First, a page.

Peter (G3PJB) had just purchased an early Christmas present, namely an Icom 7300. He had read widely on this new radio, also he noted that Peter (G3RQZ) was using one last month.  Now having had a chance to use an IC7300 on air he was impressed and could understand why this new SDR self-contained transceiver was proving so popular.

I told Peter (G3PJB) that I had worked several stations using the IC7300 and heard nothing but good reports on this new ‘rig’ from Icom. They have obviously formulated a true ‘winner’; a fairly compact 100watt HF transceiver with both 6m and 4m on board, together with the versatility of firmware upgrades being available into the future. By today’s standards it is priced fairly competitively.

Peter (G3PJB) went on to say that he had traded in his fifteen year old Kenwood TS 2000 against the new IC7300.

Golly Peter, I have got a TS2000, I would have never though that particular Kenwood radio would still be in production sixteen years after introduction, but it is!

John (G3FNZ) thanked Colin for the information regarding the probably ‘Clifton late Christmas do’. He hoped it was not to be the last such function, as John and the Clifton club go back a very long way, to the beginning in fact. John said he would make every effort to attend the event should it be organised.

The net was being held this weekend as next week is Remembrance Sunday, John told the group he would be at a Remembrance Service to be held at Royal Navy National Destroyer memorial at Chatham Dockyard.

At this point, Peter (G3PJB) said that he was having difficulty hearing John (G3FNZ) and Mark (G0GQT) via the Hack Green remote receiver. Strange business this wireless Peter! He went on to say that he had spoken to Denis (G3OKY) on the telephone and that Denis would try and listen using a temporary wire antenna hung out of the window.

I told the group that here in Norfolk continuing strong northerly winds were bringing heavy rain in from the North Sea the ambient temperature was 4.8c with wind chill making it feel like 0c. Yesterday the high winds and rain had caused a substantial branch to fall from one of our ash trees and crash through my 80m loop. Fortunately as it is supported by 8mm rope attached to industrial bungees via pulleys, the antenna gave way and was pinned to the ground but remained intact.

As the show (net) must go on! Suzanne and I braved the pouring rain and gales to dismantle the branch (18ft long and 8ins diameter) and clear it. On release the 286ft long loop just flew back into position.

Peter (G3RQZ) said that as conditions were apparently changing he had fired up his 400w linear to help those who may be struggling. Peter had guests staying therefore he was going to sign out of the group but before he did he passed his best wishes to Denis (G3OKY) who he hoped was listening.

Before Peter closed I took the opportunity to forward apologies from Brian (G3OYU) who was still indisposed due to surgical treatment to re-establish his hearing. Brian hoped to be available next month if all went well. He did say that he would make an attempt to listen but under the circumstances this may prove difficult.

Brian, the gathered company wish you the very best of good fortune on your road to recovery.

Colin (G0UJK) told the group that he had been assisting install new antennas at Peter’s (G7ULL) QTH in Chislehurst including a three element Cushcraft HF Yagi together with a ZS6BKW doublet which is a form of modified G5RV. If I recall correctly the ZS6BWK presents better (or different) matching to the feed line. Like the original G5RV design it is akin to the curate’s egg; good in places!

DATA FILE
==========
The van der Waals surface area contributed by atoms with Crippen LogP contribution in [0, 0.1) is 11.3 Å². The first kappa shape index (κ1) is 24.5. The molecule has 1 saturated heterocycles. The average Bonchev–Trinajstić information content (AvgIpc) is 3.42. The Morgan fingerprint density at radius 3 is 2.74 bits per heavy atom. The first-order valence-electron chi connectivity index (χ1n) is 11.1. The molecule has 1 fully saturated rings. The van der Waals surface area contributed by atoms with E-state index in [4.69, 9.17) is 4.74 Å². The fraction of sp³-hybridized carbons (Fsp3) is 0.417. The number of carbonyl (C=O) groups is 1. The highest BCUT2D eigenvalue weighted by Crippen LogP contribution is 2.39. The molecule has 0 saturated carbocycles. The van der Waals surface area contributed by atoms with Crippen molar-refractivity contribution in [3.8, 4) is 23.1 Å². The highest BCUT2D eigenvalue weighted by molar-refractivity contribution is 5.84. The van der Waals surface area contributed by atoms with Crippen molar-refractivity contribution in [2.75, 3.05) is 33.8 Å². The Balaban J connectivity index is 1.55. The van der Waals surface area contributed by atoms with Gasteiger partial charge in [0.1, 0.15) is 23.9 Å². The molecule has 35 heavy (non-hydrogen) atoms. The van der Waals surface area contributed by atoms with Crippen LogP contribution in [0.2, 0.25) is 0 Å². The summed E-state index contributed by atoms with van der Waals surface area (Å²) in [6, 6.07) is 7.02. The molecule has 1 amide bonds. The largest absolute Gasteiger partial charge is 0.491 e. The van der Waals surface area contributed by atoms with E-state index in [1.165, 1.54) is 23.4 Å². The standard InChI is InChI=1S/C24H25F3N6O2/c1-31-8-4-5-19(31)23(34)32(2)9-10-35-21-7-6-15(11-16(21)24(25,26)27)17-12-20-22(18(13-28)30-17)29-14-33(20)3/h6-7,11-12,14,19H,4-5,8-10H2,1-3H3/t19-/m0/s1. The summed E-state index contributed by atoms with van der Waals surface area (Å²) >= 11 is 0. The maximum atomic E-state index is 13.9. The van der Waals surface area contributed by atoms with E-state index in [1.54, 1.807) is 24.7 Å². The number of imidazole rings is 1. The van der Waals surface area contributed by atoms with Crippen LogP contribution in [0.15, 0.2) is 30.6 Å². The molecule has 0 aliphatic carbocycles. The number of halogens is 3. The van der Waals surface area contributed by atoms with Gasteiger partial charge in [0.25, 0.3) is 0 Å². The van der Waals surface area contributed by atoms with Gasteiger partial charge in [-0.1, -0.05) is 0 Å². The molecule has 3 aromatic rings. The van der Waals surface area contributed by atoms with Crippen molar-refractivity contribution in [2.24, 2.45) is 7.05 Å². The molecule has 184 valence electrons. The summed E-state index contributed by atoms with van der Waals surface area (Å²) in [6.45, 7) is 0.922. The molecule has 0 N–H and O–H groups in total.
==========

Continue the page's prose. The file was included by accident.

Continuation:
As time edged towards 15.45hrs John (G3FNZ) signed out as he and Beryl were being taken to tea at their grandson’s new house. See you next month John and here is hoping that these good conditions continue.

Peter (G3PJB) said that he and Doris were planning to spend Christmas away to let someone else worry about the catering etc. Sounds highly sensible Peter!

Peter, thinking about your problem with RF affecting your internet connection and hopefully not telling you something you already know.

At this location RF does not affect my internet, primarily because I use an ADSL line junction unit where the line enters the house. This means all telephone wiring with in the house is decoupled at this point and does not act as an antenna. My BT hub is fed directly from the ADSL socket. Previously I used to use the supplied plug-in ‘dangly filters’, these are dreadful as the telephone wiring within the house is still connected to the internet line, our internet used drop out at the slightest sniff of HF (1.8 to 10MHz).

If perchance you are still using the dreaded ‘dangly filters’ it may be very beneficial to fit an ADSL socket where you telephone enters your property, this will make the ‘dangly filters’ redundant. These units(and fitting instructions) are available from the following supplier:

Hopefully there is not much exposed telephone line ‘up-stream’ of the point where it enters your QTH. I am very fortunate here in that the house is fed by underground armoured cable (Belden) which runs from a telegraph pole some 75mtrs away which we insisted upon when we built the house.

Of course you are fully aware that is illegal for any unauthorised work to be carried out on the BT network………..Heaven forbid that you would even think about installing your own ADSL box!

As I was closing the net at 16.04, I just heard Denis (G3OKY) breaching the background hiss. Denis said he had been listening and he was using a very temporary wire antenna dangled over a chair and out of a near-by window.